The Chairperson of Uganda Human Rights Commission, Ms. Mariam Wangadya has warned public officials against denying citizens access to information in possession of the state.
While speaking during the celebration of the International Day for Universal Access to Information (IDUAI) on 28. September 2022 at Makerere University in Uganda, Ms. Wangadya said that many public officials use the excuse of the Official Secrets Act to refuse journalists and citizens access to information in public bodies.
“I wish to implore public officials to end the practice of hiding behind the official secrets Act and Oaths of Secrecy to deny the media and the general public harmless information to which they are legitimately entitled,” she said.
The Official Secrets Act is a law in Uganda that bars public official from disclosing information about the state that they get to know about in exercise of their duties.
Ms. Wangadya said that, “The offices we occupy, we hold them in the public trust, so the citizens of Uganda are entitled to flash a torch into what we are doing and to judge us, whether we are serving them or not, and I think that transparency and accountability requires the public to get access to what we are doing in our offices. So denying the public information is inconsistent with those values of transparency and accountability.’’
While speaking at the same event, Dr. Nakiwala Aisha Sembatya, the Head of Department of Journalism and Communication at Makerere University said that access to information is important for everyone because: “It is through this right that we are all able to access information from public bodies, which make it important for each one of us if we are to play an important role to the national and global development.” She commended the Journalism & Media International Centre for supporting the organisation of IDUAI celebration at Makerere University.
Ms Rosemary Nasaba who spoke on behalf of the UNESCO Country Representative said that since IDUAI celebration started in 2016 it has provided an opportunity for spreading awareness on the need to expand laws related to information, their actual implementation to build inclusive institutions to access the world. “Today, ICTs such as Internet platforms and artificial intelligence are important enablers of this right. They can help bridge the digital divide by giving citizens access to tailor-made and accessible information that they can also ensure services that are more efficient. They can allow citizens to access public sector information and services nearer instantly, making government services digital hence enhancing transparency and accessibility.” She said.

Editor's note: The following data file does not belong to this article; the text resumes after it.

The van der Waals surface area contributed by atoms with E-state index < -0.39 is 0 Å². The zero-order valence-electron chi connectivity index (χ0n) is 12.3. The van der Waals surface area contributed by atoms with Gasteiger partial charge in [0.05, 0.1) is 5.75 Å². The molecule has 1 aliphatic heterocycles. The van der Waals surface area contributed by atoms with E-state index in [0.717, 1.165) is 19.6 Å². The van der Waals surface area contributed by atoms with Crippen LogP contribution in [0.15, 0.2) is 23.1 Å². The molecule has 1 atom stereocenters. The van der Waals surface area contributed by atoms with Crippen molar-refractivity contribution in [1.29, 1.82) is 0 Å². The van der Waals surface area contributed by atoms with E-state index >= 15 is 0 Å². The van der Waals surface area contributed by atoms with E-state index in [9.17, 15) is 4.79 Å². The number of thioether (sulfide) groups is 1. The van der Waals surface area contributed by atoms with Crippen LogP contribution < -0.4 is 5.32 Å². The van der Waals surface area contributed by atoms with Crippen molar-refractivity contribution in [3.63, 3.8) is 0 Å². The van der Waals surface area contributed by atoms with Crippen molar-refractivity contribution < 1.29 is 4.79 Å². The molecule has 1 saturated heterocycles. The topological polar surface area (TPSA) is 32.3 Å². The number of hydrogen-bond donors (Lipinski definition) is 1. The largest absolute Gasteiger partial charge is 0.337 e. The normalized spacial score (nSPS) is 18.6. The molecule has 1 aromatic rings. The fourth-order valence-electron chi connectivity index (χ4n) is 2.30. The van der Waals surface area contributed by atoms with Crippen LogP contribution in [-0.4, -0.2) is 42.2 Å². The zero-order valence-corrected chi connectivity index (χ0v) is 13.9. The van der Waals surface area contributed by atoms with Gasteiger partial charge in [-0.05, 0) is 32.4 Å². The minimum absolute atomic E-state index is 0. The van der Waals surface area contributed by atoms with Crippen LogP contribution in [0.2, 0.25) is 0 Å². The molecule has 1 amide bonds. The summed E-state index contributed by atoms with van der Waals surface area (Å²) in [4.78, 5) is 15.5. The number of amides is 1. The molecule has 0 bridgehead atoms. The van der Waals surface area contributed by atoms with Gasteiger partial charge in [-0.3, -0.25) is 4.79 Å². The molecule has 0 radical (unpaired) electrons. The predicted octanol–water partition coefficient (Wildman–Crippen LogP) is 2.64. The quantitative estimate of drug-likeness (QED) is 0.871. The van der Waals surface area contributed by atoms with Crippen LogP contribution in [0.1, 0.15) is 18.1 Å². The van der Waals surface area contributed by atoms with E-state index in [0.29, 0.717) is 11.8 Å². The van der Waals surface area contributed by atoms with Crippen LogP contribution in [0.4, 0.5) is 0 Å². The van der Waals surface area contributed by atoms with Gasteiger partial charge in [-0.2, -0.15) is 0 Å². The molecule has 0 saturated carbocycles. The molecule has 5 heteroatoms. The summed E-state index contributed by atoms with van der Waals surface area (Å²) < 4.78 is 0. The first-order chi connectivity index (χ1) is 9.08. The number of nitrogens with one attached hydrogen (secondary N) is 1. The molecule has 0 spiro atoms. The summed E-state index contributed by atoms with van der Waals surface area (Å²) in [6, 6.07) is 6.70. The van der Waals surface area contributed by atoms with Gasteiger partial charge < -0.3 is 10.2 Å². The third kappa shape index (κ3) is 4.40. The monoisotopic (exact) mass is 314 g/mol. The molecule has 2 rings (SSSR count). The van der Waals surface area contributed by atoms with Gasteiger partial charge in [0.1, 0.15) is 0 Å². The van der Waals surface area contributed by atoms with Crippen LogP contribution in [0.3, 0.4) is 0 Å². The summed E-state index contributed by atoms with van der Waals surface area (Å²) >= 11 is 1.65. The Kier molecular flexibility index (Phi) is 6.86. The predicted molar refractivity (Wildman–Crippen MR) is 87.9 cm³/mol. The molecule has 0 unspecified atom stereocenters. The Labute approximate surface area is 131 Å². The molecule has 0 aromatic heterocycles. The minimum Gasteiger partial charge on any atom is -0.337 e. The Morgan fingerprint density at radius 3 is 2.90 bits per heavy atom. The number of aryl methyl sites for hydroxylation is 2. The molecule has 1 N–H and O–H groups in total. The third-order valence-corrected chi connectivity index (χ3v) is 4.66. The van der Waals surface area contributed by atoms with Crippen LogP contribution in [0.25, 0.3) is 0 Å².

Ms. Nasaba, however, warned that these developments also raise questions about the fundamental rights, ethical use of artificial intelligence and e-governance by public institutions. “Since artificial intelligence uses citizens’ data, how do we protect the privacy of citizens? As you are aware, artificial intelligence can determine what information we access on which ethical principles is this determined? So it is important that stakeholders pay due attention, so that the use of e-governance and artificial intelligence builds trust, ensures inclusion, protects human rights, and ensures the participation of citizens.”
The Country Representative of the UN Human Rights Office in Uganda, Mr. Ayeda Robert Kotchani, said at the same event that the lack of citizens access to information continues to hamper the realization of sustainable development in Africa. He said the growth of the Internet, its use and the emergency of new technologies have given access to information a renewed importance and greater scrutiny. “Technology and especially social media have been used to spread false information, unfortunately, either intentionally or unintentionally… IDUAI celebration reminds government of their duty to respect and to uphold the right to freedom of expression enshrined under article 19 of the universal declaration of human rights.” He said.
Local media stories about IDUAI: